Fashion: A Problem to Be Solved

Embroidery & print design by Alyson Toone

Embroidery & print design by Alyson Toone

Believe it or not, fashion can solve problems. Worldwide, the apparel industry is a $1.3 trillion business. Literally everyone wears clothes. All of those people have needs and problems to be solved. Those needs differ based on socioeconomic factors, different abilities, geographical location, age, gender, ethnicity and lifestyle. It goes beyond just designing pretty things for status. This is about function and that is key to making apparel relevant.

Design thinking is often included in STEM or STEAM discussions. Unfortunately female dominated industries are often left out of the conversation. Fashion and surface design are female-oriented design disciplines that still require much of the same sort of thinking. In other words, fashion and surface design are seen as decoration rather than solving problems. But those industries can solve problems beautifully if we just frame those jobs differently.

What problems are present in fashion right now?


People of specific groups may need clothing to meet their lifestyle. From clothing for children with sensory sensitivity to clothing for gender fluid folks, there are needs to be met. People of color are often overlooked by traditional retailers. Tall people are often given limited choices. Short people especially adult little people are not included in the clothing world. Neither are people in wheelchairs. And the most ignored group of all are plus folks sized folks who make up a significant population of the western world. You can find a group of people who will be delighted that you cater to them. I’m sure that trans-men who haven’t undergone a mastectomy would love to have a more comfortable chest binder. Honestly as a women with thick thighs who loves dresses, I was excited to find brands like Undersummers who solved an everyday problem like chub rub without uncomfortable shapewear. By being included, it made me love my body and self even more.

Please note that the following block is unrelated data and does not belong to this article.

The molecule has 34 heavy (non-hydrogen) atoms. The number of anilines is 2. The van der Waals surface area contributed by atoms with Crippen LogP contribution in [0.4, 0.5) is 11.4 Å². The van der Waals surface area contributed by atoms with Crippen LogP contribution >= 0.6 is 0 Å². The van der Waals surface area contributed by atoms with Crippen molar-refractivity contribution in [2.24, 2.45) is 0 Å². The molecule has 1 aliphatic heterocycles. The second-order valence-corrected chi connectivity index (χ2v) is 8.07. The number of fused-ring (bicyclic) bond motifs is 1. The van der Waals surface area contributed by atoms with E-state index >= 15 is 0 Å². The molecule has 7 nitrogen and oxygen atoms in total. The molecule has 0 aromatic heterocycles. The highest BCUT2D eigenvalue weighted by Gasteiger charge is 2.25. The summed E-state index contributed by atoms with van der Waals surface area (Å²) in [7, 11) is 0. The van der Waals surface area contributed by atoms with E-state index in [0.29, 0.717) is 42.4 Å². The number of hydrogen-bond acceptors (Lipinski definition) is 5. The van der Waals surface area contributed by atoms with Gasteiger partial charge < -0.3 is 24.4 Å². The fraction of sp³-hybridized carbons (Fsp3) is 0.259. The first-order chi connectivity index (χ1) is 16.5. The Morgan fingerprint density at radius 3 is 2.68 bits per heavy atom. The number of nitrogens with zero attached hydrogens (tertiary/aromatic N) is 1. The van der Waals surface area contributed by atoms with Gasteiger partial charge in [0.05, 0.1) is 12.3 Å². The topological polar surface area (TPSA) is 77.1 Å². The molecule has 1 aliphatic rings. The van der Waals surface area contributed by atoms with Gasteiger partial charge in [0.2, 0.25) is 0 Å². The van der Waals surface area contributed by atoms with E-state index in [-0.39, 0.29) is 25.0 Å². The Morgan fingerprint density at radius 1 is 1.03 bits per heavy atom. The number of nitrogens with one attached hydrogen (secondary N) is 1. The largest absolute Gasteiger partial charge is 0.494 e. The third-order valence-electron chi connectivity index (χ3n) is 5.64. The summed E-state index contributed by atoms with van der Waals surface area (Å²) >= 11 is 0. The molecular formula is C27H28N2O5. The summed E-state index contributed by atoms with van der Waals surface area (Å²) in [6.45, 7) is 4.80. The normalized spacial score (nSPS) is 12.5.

Climate Change

Climate change sucks. We hear about it everyday in the news. The apparel industry contributes to much of the climate change issues. Of course finding sustainable production techniques, producing less and wearing things longer will help the cause. At this point, climate change is a fact. One thing to consider is how to make clothing for crazy weather. Clothing has been our first defense from the elements since our ancient ancestors. Maybe its flame retardant clothing for people living in areas prone to wild fire. Or clothing that is made for weather that changes drastically in one day. Or rubber boots that become flotation devices for flood prone areas.

Labor Issues

We all know about sweatshops and labor issues in countries like China. We live in a global market which means lower wages across the board for workers. So economists say… You can solve this problem with paying higher wages to workers who are hopefully local. One way to be able to offer higher wages is to employ well trained people rather than devalued, interchangeable workers. Investing in employees will ensures a better, quality product. Employing people in your local community can change your local community for the better. Offering healthcare, childcare and food are ways to make things easier for your employee. There was a company that focused on making apparel sewing jobs with childcare for mothers in Lowell, MA, a poverty-stricken area. Labor is not just about your bottom line, it is also about your local and global community.

There are many more problems to be solved by fashion. You can do this. Start looking for real world issues to apply your talent to.